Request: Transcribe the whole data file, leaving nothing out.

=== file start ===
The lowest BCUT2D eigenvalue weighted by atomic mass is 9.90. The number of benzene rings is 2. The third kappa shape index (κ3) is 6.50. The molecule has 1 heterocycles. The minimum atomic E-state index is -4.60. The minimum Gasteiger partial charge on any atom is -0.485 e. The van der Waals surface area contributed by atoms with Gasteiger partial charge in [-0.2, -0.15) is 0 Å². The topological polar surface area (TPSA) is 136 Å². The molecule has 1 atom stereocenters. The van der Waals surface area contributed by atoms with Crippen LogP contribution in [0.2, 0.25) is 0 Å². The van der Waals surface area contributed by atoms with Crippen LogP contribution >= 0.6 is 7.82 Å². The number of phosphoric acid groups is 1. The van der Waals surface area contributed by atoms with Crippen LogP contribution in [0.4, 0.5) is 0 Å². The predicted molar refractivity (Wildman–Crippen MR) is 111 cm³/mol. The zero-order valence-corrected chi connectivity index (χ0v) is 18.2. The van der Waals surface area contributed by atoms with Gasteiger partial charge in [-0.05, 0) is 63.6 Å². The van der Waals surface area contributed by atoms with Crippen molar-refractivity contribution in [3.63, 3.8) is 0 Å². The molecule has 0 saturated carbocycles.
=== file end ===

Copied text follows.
The lowest BCUT2D eigenvalue weighted by atomic mass is 9.90. The number of benzene rings is 2. The third kappa shape index (κ3) is 6.50. The molecule has 1 heterocycles. The minimum atomic E-state index is -4.60. The minimum Gasteiger partial charge on any atom is -0.485 e. The van der Waals surface area contributed by atoms with Gasteiger partial charge in [-0.2, -0.15) is 0 Å². The topological polar surface area (TPSA) is 136 Å². The molecule has 1 atom stereocenters. The van der Waals surface area contributed by atoms with Crippen LogP contribution in [0.2, 0.25) is 0 Å². The van der Waals surface area contributed by atoms with Crippen LogP contribution >= 0.6 is 7.82 Å². The number of phosphoric acid groups is 1. The van der Waals surface area contributed by atoms with Crippen LogP contribution in [0.4, 0.5) is 0 Å². The predicted molar refractivity (Wildman–Crippen MR) is 111 cm³/mol. The zero-order valence-corrected chi connectivity index (χ0v) is 18.2. The van der Waals surface area contributed by atoms with Gasteiger partial charge in [-0.05, 0) is 63.6 Å². The van der Waals surface area contributed by atoms with Crippen molar-refractivity contribution in [3.63, 3.8) is 0 Å². The molecule has 0 saturated carbocycles.